There have been an awful lot of image formats over the years. Most people know about JPGs and GIFs (oh, GIFs—they’re everywhere, now even taking over Facebook comment sections). People also often use PNGs and vectors for their images. All of these different image formats do slightly different things; for instance, JPGs are typically best at displaying photographs, GIFs are most commonly used for animations, PNG photos are best for images with lots of color, and vectors (which use the filename SVG) are currently better for things like logos or any other designs that are not as complicated as, say, photographs.
Now Apple is helping spread the use of an image format you probably haven’t heard of: HEIC. HEIC is an image extension that means High Efficiency Image File Format (called HEIF elsewhere). This format is now used by default on Apple devices that have macOS High Sierra (on Macs) or iOS 11 (on other devices) installed. The new image format is able to keep images looking great while making the file size smaller than with most other image formats, according to Macworld. Many are excited for this change, and for good reason. Being able to take beautiful photos without taking up a load of space is a great improvement, and though it hasn’t really happened yet, it’s possible HEIC could eventually overshadow JPGs completely if the format catches on.
Some had been previously worried about how it would work when they shared their HEIC images. There were concerns that people without iOS 11 or High Sierra would not be able to see these new files. However, when sharing these photos through an app, your photo will be uploaded as a JPG, and when transferring photos to your computer, you’ll have the option to switch your HEIC photos to a different format. The only real issues at the moment might be with cloud storage and transferring files from one device to another. The Verge points out that your HEIC files might be uploaded to the cloud, and in some of those cloud services, you might find it difficult to view your images on devices that don’t yet support HEIC. And when it comes to transferring between devices, if you save your images as HEIC on, say, a flash drive, then try to open those images on a non-compatible device, you might end up having to go to the trouble to use an image converter.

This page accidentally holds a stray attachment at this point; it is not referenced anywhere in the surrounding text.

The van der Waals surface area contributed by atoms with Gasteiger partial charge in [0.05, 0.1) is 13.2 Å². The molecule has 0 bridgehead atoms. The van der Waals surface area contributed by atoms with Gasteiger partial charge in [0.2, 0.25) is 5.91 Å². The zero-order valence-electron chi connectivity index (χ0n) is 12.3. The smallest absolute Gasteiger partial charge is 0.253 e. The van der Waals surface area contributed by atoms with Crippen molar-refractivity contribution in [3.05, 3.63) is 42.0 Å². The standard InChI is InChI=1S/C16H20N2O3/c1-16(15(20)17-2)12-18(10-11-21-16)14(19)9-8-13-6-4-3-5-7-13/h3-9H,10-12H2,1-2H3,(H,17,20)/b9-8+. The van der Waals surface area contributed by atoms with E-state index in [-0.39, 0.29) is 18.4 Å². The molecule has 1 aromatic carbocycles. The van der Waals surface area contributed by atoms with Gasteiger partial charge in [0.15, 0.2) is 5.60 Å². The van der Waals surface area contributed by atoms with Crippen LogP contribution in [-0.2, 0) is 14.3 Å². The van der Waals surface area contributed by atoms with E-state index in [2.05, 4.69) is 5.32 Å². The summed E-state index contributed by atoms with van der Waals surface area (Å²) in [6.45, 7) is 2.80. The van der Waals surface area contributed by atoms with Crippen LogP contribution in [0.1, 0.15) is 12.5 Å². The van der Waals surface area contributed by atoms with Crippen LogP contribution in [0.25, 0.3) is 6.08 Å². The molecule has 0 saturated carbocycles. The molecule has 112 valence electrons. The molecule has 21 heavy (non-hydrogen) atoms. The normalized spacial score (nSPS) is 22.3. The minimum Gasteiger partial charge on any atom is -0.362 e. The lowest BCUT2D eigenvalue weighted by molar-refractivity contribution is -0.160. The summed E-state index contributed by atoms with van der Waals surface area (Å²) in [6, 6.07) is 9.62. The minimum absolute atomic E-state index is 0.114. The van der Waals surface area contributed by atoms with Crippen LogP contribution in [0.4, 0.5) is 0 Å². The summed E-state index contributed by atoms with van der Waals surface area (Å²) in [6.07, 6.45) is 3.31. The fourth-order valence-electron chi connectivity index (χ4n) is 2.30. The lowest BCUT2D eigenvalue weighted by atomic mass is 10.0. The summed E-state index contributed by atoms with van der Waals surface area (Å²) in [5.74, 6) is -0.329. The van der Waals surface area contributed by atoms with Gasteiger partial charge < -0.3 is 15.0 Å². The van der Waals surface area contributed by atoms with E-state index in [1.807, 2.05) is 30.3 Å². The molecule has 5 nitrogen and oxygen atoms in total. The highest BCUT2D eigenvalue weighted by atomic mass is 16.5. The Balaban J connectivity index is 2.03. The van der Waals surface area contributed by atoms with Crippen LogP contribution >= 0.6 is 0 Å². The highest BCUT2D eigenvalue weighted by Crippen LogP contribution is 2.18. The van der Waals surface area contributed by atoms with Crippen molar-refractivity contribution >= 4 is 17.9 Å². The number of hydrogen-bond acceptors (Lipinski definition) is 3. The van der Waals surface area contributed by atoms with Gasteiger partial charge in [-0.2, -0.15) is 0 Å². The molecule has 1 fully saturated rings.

Aside from these very minor concerns, HEIC does seem like a contender when it comes to quality image formats. If you’re using iOS 11 on your device, you’re likely taking photos in the HEIC format, and it’s possible you’ll save a lot of space because of it. If you still want JPGs instead, you can turn it off, of course, but give HEIC a try and see what you think.